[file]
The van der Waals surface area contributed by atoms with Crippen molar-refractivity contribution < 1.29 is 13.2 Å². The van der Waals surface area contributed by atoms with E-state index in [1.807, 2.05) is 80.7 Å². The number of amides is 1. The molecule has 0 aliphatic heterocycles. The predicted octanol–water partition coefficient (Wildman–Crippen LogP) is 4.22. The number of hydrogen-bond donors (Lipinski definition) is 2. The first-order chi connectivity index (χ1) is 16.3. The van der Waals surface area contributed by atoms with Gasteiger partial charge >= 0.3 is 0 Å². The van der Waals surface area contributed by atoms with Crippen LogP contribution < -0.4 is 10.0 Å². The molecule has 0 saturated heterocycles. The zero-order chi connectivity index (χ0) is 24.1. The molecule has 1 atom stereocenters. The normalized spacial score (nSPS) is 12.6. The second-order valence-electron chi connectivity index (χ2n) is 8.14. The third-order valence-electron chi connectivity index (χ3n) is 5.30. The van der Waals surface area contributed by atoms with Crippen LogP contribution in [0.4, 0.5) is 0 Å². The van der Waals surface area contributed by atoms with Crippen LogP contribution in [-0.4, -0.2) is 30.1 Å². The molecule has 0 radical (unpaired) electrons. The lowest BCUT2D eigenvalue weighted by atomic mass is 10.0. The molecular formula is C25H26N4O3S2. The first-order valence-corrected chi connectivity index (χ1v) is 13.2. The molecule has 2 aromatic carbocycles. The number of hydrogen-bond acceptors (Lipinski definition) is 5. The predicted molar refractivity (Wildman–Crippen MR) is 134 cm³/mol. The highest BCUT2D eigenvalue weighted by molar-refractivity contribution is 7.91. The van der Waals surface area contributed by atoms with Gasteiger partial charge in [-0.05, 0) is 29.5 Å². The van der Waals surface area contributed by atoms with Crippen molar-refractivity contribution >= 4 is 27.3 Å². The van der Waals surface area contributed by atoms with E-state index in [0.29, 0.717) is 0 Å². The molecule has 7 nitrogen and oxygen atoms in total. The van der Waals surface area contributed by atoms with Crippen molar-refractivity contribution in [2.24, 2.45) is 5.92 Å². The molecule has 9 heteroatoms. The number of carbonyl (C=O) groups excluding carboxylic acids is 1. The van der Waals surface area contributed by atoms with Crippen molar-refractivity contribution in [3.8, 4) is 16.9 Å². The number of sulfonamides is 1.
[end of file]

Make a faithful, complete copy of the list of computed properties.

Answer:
The van der Waals surface area contributed by atoms with Crippen molar-refractivity contribution < 1.29 is 13.2 Å². The van der Waals surface area contributed by atoms with E-state index in [1.807, 2.05) is 80.7 Å². The number of amides is 1. The molecule has 0 aliphatic heterocycles. The predicted octanol–water partition coefficient (Wildman–Crippen LogP) is 4.22. The number of hydrogen-bond donors (Lipinski definition) is 2. The first-order chi connectivity index (χ1) is 16.3. The van der Waals surface area contributed by atoms with Gasteiger partial charge >= 0.3 is 0 Å². The van der Waals surface area contributed by atoms with Crippen LogP contribution < -0.4 is 10.0 Å². The molecule has 0 saturated heterocycles. The zero-order chi connectivity index (χ0) is 24.1. The molecule has 1 atom stereocenters. The normalized spacial score (nSPS) is 12.6. The second-order valence-electron chi connectivity index (χ2n) is 8.14. The third-order valence-electron chi connectivity index (χ3n) is 5.30. The van der Waals surface area contributed by atoms with Crippen LogP contribution in [0.4, 0.5) is 0 Å². The van der Waals surface area contributed by atoms with Crippen LogP contribution in [-0.4, -0.2) is 30.1 Å². The molecule has 0 radical (unpaired) electrons. The lowest BCUT2D eigenvalue weighted by atomic mass is 10.0. The molecular formula is C25H26N4O3S2. The first-order valence-corrected chi connectivity index (χ1v) is 13.2. The molecule has 2 aromatic carbocycles. The number of hydrogen-bond acceptors (Lipinski definition) is 5. The predicted molar refractivity (Wildman–Crippen MR) is 134 cm³/mol. The highest BCUT2D eigenvalue weighted by molar-refractivity contribution is 7.91. The van der Waals surface area contributed by atoms with Gasteiger partial charge in [-0.05, 0) is 29.5 Å². The van der Waals surface area contributed by atoms with Crippen molar-refractivity contribution >= 4 is 27.3 Å². The van der Waals surface area contributed by atoms with E-state index in [0.29, 0.717) is 0 Å². The molecule has 7 nitrogen and oxygen atoms in total. The van der Waals surface area contributed by atoms with Crippen molar-refractivity contribution in [2.24, 2.45) is 5.92 Å². The molecule has 9 heteroatoms. The number of carbonyl (C=O) groups excluding carboxylic acids is 1. The van der Waals surface area contributed by atoms with Crippen molar-refractivity contribution in [3.8, 4) is 16.9 Å². The number of sulfonamides is 1.